Mary-Jane Rubenstein is a professor of Religion at Wesleyan University; core faculty in the Science and Society Program; and affiliated faculty in the Feminist, Gender, and Sexuality Studies Program. She holds a B.A. in Religion and English from Williams College, an M.Phil. in Philosophical Theology from Cambridge University, and a Ph.D. in Philosophy of Religion from Columbia University. Her areas of research include continental philosophy, gender and sexuality studies, science and religion, and the history and philosophy of physics, ecology, and cosmology. She is the author of Strange Wonder: The Closure of Metaphysics and the Opening of Awe (2009) Worlds without End: The Many Lives of the Multiverse (2014), and Pantheologies: Gods, Worlds, Monsters (2018). She is also co-editor with Catherine Keller of Entangled Worlds: Religion, Science, and New Materialisms (2017).
Helen Poulos is a plant ecologist who examines the influences of natural and anthropogenic disturbances on local-, landscape-, and regional-scale plant distribution patterns. Her work explores the mechanisms underscoring such patterns through the lenses of plant ecophysiology, biogeochemistry, and community ecology. The overarching goal of Professor Poulos’s research is to understand spatiotemporal patterns of plant diversity and community organization as well as examining the relationships between humans and ecosystem function. She has worked in diverse ecosystems including forests, deserts, rivers, and estuaries across North America and has field expertise in fire ecology, rapid assessments, restoration ecology, coastal marine carbon sequestration, and aquatic community dynamics. Dr. Poulos has a master’s degrees in geography from Penn State and a PhD from the Yale School of Forestry and Environmental Studies. She has authored over 30 peer-reviewed publications and popular articles on a range of environmental topics.
Antonio Machado-Allison is a Research Fellow at the College of the Environment. He was the Essel and Menakka Bailey ’66 Distinguished Visiting Fellow of the College of the Environment for the 2018-2019 academic year. Dr. Machado is an Emeritus Professor in the Faculty of Sciences, Institute of Tropical Zoology and Ecology, of the Universidad Central de Venezuela, Caracas, Venezuela. Machado received his PhD from George Washington University in Washington, DC, doing his research on piranhas and their allies at the US National Museum, Smithsonian Institution. For his extensive and far-reaching scholarship, his service to scientific and humanitarian programs, Machado was elected to the Venezuelan Academy of Physics, Mathematics and Natural Sciences; he was a former Academic Secretary of the Academy and Publications Director/editor. He has authored over 100 peer/reviewed publications on biosystematics, life history, and the ecology of fish. Most recently, he published several book chapters on biodiversity and aquatic environment conservation.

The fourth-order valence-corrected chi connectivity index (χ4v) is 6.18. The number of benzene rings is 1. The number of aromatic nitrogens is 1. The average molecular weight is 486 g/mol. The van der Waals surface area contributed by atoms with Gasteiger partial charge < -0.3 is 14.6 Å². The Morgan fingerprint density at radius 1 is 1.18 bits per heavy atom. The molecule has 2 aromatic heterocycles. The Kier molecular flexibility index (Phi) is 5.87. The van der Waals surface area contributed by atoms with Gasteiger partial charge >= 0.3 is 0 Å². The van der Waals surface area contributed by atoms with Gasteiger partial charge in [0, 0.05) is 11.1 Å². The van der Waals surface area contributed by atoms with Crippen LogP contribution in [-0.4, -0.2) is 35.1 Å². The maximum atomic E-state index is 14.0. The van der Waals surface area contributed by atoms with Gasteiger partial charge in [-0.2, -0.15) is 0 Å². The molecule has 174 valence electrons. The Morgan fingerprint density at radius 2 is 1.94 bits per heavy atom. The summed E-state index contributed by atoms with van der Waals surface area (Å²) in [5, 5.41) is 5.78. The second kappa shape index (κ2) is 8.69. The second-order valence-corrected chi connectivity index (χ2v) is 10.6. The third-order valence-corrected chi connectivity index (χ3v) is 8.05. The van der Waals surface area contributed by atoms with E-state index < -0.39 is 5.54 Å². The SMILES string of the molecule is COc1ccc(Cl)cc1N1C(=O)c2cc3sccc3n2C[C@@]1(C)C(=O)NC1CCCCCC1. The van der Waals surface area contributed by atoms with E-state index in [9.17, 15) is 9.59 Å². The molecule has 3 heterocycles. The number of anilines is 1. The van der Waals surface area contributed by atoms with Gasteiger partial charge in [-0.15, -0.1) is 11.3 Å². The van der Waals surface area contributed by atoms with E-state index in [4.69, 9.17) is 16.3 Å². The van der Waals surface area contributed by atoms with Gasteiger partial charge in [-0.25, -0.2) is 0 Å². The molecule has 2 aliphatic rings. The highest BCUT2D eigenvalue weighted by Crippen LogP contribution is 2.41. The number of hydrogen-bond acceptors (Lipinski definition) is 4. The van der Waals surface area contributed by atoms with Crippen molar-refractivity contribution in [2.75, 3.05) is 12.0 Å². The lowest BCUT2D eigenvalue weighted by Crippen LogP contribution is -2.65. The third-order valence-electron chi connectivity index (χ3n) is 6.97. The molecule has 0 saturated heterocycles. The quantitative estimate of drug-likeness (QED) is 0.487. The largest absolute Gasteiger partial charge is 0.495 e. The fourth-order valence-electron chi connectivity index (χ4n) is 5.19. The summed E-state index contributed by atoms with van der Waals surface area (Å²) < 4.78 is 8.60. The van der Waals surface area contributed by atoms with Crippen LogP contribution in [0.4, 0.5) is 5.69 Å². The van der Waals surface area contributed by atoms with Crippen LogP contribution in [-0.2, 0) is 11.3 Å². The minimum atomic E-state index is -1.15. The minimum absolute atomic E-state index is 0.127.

Martha Gilmore is a planetary geologist who studies the surface morphology and composition of Venus, Mars and Earth. Using surface mapping and orbital VNIR spectroscopy, Gilmore looks at some of the oldest rocks on Venus and Mars in order to evaluate rock composition and constrain the history of water on these two planets. These investigations are supported by laboratory studies of minerals formed and/or weathered under Venus and Mars conditions. Gilmore also uses spectroscopy to evaluate the extent and health of plant species local to Conn.
David Grinspoon is the Menakka and Essel Bailey ’66 Distinguished Visiting Scholar in the College of the Environment and a senior scientist studying surface-atmospheric interactions on terrestrial planets, atmospheric evolution and habitability, and planetary-scale human influences on the Earth system. He is the former inaugural Baruch S. Blumberg NASA/Library of Congress Chair in Astrobiology for 2012-2013.